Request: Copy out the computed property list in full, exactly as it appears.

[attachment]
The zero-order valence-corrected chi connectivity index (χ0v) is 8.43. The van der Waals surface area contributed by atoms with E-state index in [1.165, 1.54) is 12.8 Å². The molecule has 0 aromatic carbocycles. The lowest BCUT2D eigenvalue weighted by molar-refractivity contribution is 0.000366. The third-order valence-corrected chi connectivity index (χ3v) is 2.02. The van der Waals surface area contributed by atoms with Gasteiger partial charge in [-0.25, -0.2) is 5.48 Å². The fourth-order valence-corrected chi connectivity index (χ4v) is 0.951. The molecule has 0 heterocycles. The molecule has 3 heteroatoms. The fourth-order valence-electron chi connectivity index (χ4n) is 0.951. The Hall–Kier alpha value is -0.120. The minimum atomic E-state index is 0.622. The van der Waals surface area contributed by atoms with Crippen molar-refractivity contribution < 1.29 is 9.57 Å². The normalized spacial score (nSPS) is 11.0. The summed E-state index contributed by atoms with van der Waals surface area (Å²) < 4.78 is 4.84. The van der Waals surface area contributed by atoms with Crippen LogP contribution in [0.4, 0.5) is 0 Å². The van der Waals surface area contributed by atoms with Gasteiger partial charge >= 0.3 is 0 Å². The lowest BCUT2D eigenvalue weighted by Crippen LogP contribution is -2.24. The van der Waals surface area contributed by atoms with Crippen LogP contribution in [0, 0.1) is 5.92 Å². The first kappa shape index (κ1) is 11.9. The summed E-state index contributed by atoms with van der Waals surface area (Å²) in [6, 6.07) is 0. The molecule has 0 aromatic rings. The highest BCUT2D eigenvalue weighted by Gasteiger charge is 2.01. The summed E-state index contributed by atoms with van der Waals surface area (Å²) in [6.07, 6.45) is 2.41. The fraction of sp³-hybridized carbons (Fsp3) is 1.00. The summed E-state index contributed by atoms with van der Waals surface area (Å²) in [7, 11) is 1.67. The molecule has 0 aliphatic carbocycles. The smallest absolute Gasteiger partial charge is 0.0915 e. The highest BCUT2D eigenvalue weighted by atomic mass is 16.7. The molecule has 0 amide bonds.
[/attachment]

The zero-order valence-corrected chi connectivity index (χ0v) is 8.43. The van der Waals surface area contributed by atoms with E-state index in [1.165, 1.54) is 12.8 Å². The molecule has 0 aromatic carbocycles. The lowest BCUT2D eigenvalue weighted by molar-refractivity contribution is 0.000366. The third-order valence-corrected chi connectivity index (χ3v) is 2.02. The van der Waals surface area contributed by atoms with Gasteiger partial charge in [-0.25, -0.2) is 5.48 Å². The fourth-order valence-corrected chi connectivity index (χ4v) is 0.951. The molecule has 0 heterocycles. The molecule has 3 heteroatoms. The fourth-order valence-electron chi connectivity index (χ4n) is 0.951. The Hall–Kier alpha value is -0.120. The minimum atomic E-state index is 0.622. The van der Waals surface area contributed by atoms with Crippen molar-refractivity contribution < 1.29 is 9.57 Å². The normalized spacial score (nSPS) is 11.0. The summed E-state index contributed by atoms with van der Waals surface area (Å²) < 4.78 is 4.84. The van der Waals surface area contributed by atoms with Crippen LogP contribution in [0.4, 0.5) is 0 Å². The van der Waals surface area contributed by atoms with Gasteiger partial charge >= 0.3 is 0 Å². The lowest BCUT2D eigenvalue weighted by Crippen LogP contribution is -2.24. The van der Waals surface area contributed by atoms with Crippen LogP contribution in [0, 0.1) is 5.92 Å². The first kappa shape index (κ1) is 11.9. The summed E-state index contributed by atoms with van der Waals surface area (Å²) in [6, 6.07) is 0. The molecule has 0 aromatic rings. The highest BCUT2D eigenvalue weighted by Gasteiger charge is 2.01. The summed E-state index contributed by atoms with van der Waals surface area (Å²) in [6.07, 6.45) is 2.41. The fraction of sp³-hybridized carbons (Fsp3) is 1.00. The summed E-state index contributed by atoms with van der Waals surface area (Å²) in [7, 11) is 1.67. The molecule has 0 aliphatic carbocycles. The smallest absolute Gasteiger partial charge is 0.0915 e. The highest BCUT2D eigenvalue weighted by atomic mass is 16.7. The molecule has 0 amide bonds.